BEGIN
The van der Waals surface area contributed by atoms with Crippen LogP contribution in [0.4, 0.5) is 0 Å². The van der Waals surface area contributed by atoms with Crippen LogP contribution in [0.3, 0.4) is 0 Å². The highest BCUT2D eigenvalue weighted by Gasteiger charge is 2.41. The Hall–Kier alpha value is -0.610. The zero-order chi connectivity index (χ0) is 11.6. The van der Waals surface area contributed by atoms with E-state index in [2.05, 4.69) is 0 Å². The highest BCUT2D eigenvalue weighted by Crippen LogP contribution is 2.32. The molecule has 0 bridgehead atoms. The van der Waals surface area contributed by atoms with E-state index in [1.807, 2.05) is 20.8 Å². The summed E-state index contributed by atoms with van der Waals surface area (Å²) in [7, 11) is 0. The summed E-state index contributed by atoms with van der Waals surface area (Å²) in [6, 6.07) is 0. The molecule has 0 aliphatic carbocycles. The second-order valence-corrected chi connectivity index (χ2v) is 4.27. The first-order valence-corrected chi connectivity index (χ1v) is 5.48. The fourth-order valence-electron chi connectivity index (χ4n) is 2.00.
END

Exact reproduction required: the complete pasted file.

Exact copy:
The van der Waals surface area contributed by atoms with Crippen LogP contribution in [0.4, 0.5) is 0 Å². The van der Waals surface area contributed by atoms with Crippen LogP contribution in [0.3, 0.4) is 0 Å². The highest BCUT2D eigenvalue weighted by Gasteiger charge is 2.41. The Hall–Kier alpha value is -0.610. The zero-order chi connectivity index (χ0) is 11.6. The van der Waals surface area contributed by atoms with E-state index in [2.05, 4.69) is 0 Å². The highest BCUT2D eigenvalue weighted by Crippen LogP contribution is 2.32. The molecule has 0 bridgehead atoms. The van der Waals surface area contributed by atoms with E-state index in [1.807, 2.05) is 20.8 Å². The summed E-state index contributed by atoms with van der Waals surface area (Å²) in [7, 11) is 0. The summed E-state index contributed by atoms with van der Waals surface area (Å²) in [6, 6.07) is 0. The molecule has 0 aliphatic carbocycles. The second-order valence-corrected chi connectivity index (χ2v) is 4.27. The first-order valence-corrected chi connectivity index (χ1v) is 5.48. The fourth-order valence-electron chi connectivity index (χ4n) is 2.00.